Advertising Alan Weissberger

Time Warner Cable Media joins Comcast in adding AT&T U-Verse to Ad Platform; U-Verse Survey!

Time Warner Cable Media, the cable operator’s ad sales division,  is the second MSO in recent weeks to strike a deal with AT&T  to have the latter’s U-Verse TV service linked to the cableco’s fixed scheduling network.  Specifically, AT&T’s U-Verse TV service is being incorporated into Time Warner Cable’s “fixed scheduling network grids” in 15 markets via an agreement between TWC and AT&T AdWorks. The pact gives clients access to a broader range of network options for their ads.

Time Warner Cable Media’s agreement with AT&T AdWorks, becomes effective with the 2013 broadcast year.  The markets covered under the agreement with AT&T are: Dallas; Los Angeles; Cleveland; Austin, Texas; San Antonio, Texas; Milwaukee; Columbus, Ohio; Kansas City; Green Bay, Wis., Dayton, Ohio; Raleigh, N.C.; Columbia, S.C.; Toledo, Ohio; and Louisville, Ky.

“This agreement with AT&T AdWorks simplifies the ad buying process for marketers to access consumers and grow their businesses. We relentlessly pursue new opportunities to help our clients grow their businesses,” Joan Hogan Gillman, Executive Vice President of Time Warner Cable and President of Time Warner Cable Media, said in a statement.

By “hard wiring” the network to run ads across a given designated market area with Time Warner Cable Media, AT&T “will expand our clients’ reach through one point of contact — making it a seamless process,” AT&T AdWorks president Mike Welch added.

This agreement, along with a similar pact AT&T signed with Comcast, will allow U-Verse to expand its ad reach via third-party MSO outsourcing.  AT&T had 4.34 million U-verse TV subscribers in the U.S. at the end of September, but that number is expected to increase by 1/3 in the next couple of years, according to AT&T.

“Currently, 32% of AT&Ts customers are covered by (triple play) U-Verse, which will increase by one-third to 8.5M additional customers and 43% coverage by the end of 2015.”

More details of AT&T’s U-Verse and IP DSLAM expansion plans is at:

But the Huffington Post is very skeptical about AT&T’s $40B build-out, including the U-Verse expansion:

“On Nov. 7, 2012, AT&T announced that it would be spending $14 billion to upgrade their wireless and wireline networks. And yet, in fact, AT&T is only spending about $5 billion extra over the next three years, about 8 percent above their 2010-2011 expenditures, if that much. Moreover, on the same day, AT&T filed a petition with the FCC to remove most remaining telecom regulations, using these upgrades as a carrot.  History shows that AT&T’s broadband deployments are rarely, if ever fulfilled once the company receives the regulatory benefits.”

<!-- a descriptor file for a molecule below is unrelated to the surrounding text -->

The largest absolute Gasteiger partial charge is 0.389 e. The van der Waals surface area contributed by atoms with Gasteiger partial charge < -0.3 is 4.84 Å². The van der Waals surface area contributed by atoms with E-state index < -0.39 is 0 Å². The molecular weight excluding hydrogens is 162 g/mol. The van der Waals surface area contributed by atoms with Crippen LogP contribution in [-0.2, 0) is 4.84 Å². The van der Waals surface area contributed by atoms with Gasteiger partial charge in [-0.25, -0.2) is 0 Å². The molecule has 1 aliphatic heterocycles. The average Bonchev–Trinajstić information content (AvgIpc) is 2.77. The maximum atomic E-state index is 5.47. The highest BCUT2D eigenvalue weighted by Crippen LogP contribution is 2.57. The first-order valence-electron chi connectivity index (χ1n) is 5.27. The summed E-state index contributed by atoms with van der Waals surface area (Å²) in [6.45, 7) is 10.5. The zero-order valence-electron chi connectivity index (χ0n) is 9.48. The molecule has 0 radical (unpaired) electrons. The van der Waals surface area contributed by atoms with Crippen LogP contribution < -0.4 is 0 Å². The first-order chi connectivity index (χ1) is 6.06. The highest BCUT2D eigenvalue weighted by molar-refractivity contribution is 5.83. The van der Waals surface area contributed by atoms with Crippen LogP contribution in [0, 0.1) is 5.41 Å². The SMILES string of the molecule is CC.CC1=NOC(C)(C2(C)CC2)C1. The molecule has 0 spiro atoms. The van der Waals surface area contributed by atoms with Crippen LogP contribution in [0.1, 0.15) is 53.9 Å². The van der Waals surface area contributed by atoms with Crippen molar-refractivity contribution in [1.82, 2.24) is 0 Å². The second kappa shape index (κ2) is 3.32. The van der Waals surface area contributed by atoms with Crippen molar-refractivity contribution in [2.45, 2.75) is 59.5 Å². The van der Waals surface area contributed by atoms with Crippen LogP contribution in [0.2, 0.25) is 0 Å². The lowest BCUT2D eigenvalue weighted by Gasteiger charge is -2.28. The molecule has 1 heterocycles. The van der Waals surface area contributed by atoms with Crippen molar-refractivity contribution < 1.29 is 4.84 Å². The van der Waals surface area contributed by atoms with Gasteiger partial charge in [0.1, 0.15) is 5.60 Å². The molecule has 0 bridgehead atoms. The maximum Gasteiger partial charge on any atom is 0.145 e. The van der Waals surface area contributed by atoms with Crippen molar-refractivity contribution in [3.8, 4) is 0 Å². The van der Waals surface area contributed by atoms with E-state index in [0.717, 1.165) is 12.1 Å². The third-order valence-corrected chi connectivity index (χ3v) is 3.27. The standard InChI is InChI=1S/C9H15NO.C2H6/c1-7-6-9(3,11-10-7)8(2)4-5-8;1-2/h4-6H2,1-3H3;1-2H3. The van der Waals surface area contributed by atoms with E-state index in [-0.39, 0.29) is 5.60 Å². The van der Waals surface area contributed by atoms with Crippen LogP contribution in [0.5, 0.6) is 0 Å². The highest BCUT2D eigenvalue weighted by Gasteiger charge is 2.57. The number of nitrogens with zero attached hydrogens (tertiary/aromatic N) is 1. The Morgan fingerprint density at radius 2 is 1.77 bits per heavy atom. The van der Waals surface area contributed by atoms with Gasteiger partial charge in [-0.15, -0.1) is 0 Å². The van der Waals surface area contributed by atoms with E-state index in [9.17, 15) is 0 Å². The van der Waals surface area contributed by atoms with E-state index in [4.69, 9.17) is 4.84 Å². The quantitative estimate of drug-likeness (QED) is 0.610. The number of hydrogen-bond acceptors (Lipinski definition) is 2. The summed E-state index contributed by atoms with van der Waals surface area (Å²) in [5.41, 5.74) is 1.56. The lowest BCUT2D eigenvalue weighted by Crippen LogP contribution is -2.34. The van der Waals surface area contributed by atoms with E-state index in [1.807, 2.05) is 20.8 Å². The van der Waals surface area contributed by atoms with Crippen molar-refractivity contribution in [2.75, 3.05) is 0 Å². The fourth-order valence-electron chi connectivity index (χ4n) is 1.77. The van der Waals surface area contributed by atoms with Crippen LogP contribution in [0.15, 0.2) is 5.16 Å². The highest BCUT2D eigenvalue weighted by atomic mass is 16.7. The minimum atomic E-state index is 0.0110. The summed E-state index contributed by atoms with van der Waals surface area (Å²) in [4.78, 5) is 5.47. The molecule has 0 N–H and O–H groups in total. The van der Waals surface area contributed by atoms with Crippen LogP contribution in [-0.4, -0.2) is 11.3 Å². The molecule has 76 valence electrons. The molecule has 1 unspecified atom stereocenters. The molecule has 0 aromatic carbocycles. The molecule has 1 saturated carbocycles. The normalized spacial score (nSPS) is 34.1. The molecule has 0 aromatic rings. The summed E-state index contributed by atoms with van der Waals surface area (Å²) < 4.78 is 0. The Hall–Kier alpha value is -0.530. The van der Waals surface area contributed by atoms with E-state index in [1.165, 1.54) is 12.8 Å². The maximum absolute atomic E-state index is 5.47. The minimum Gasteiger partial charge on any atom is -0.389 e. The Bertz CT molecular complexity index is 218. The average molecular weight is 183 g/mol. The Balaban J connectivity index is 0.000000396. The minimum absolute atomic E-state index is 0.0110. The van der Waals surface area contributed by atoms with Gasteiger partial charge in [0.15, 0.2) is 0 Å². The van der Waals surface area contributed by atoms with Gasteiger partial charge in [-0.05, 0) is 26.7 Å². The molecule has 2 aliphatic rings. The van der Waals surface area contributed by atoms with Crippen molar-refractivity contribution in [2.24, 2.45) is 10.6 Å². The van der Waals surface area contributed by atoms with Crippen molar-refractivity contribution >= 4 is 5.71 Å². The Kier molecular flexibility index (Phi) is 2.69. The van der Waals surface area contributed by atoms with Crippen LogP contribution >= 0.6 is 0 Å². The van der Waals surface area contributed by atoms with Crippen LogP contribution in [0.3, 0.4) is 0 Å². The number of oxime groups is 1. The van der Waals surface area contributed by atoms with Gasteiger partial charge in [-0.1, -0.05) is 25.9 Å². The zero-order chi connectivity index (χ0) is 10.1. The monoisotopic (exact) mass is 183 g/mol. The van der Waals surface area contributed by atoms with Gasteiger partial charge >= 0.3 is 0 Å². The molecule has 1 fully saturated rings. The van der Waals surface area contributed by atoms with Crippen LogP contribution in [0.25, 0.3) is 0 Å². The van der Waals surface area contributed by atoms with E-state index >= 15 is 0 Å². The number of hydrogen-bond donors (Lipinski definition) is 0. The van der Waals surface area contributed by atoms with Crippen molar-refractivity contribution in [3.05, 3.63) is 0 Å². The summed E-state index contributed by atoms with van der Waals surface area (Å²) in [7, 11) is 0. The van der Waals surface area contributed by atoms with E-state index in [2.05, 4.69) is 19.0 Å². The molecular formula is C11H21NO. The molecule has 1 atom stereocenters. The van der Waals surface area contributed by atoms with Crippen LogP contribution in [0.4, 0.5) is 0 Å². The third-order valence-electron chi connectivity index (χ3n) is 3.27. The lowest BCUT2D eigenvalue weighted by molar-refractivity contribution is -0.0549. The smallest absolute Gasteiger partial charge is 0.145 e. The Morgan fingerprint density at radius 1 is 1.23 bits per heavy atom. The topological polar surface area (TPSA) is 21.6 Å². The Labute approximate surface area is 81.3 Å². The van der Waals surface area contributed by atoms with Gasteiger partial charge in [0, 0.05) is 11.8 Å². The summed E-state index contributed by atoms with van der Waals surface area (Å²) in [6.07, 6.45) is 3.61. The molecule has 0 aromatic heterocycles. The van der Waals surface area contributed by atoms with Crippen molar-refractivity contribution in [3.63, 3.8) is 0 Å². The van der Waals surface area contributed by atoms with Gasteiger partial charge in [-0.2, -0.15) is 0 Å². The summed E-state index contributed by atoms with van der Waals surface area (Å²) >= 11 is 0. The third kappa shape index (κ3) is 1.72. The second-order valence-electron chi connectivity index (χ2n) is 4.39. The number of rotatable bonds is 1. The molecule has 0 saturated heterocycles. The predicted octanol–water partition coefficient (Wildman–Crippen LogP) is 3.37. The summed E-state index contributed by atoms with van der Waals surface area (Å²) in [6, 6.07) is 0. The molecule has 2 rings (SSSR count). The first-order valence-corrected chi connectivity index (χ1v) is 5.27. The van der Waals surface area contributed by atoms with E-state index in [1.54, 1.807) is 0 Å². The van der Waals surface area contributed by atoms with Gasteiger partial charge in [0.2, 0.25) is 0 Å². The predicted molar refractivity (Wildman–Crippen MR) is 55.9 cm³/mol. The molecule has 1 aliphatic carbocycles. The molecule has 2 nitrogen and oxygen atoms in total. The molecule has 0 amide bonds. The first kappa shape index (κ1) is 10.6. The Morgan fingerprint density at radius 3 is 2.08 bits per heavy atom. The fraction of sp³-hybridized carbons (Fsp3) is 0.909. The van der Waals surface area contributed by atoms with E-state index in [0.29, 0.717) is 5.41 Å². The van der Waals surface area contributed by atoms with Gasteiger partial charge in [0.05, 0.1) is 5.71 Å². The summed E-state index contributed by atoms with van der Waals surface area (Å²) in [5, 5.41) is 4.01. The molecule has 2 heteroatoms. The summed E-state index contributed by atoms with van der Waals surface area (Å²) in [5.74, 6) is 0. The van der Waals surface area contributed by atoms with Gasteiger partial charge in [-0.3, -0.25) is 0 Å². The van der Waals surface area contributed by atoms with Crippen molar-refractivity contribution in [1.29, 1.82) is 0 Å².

According to Ad Week, there’s no overlap between the Comcast/U-Verse households and the TWC/U-Verse households, so with the two agreements (which cover some 36 markets, all told), U-Verse is effectively outsourcing much of its advertising to other MSOs, as it tries to build a larger client base across the country.

For more information, please see:

AW Comment:

I’ve been a U-Verse subscriber for 4 months now, and can’t express how satisfied I”ve been with both the TV and high speed (12Mb/sec) Internet service.  Both have been rock solid with very high quality video- both SD and HD- and no hiccups in Internet service (as was the case with ADSL Pro @2.5Mb/sec).  Yet customer support has been terrible- even for the most mundane and seemingly trivial issues.

AT&T has a new slogan when you log into their customer website:  “Rethink Possible.”  Yet AT&T has not done a RETHINK on any aspect of U-Verse customer service- from installation to billing to reporting website errors after logging in.  This fact has been confirmed by numerous U-Verse customers I’ve interviewed, in preparation for a feature article comparing U-Verse to Comcast triple play services.  We excluded both Verizon and TW Cable because they do not offer their triple play services in the SF Bay Area and so have no presence here.

I have yet to experience any technical problems with the services- no disruptions or outages.  But I fear that when I do (and it’s inevitable), it will take a very long time to diagnose the problem cause, recover and repair the service.

Please comment below or email me:  [email protected]  if you have any experience with U-Verse service outages and recovery.  I will include your results (anonymously if you like) in the survey I will be publishing soon.  Many thanks!


Author Alan Weissberger

By Alan Weissberger

Alan Weissberger is a renowned researcher in the telecommunications field. Having consulted for telcos, equipment manufacturers, semiconductor companies, large end users, venture capitalists and market research firms, we are fortunate to have his critical eye examining new technologies.

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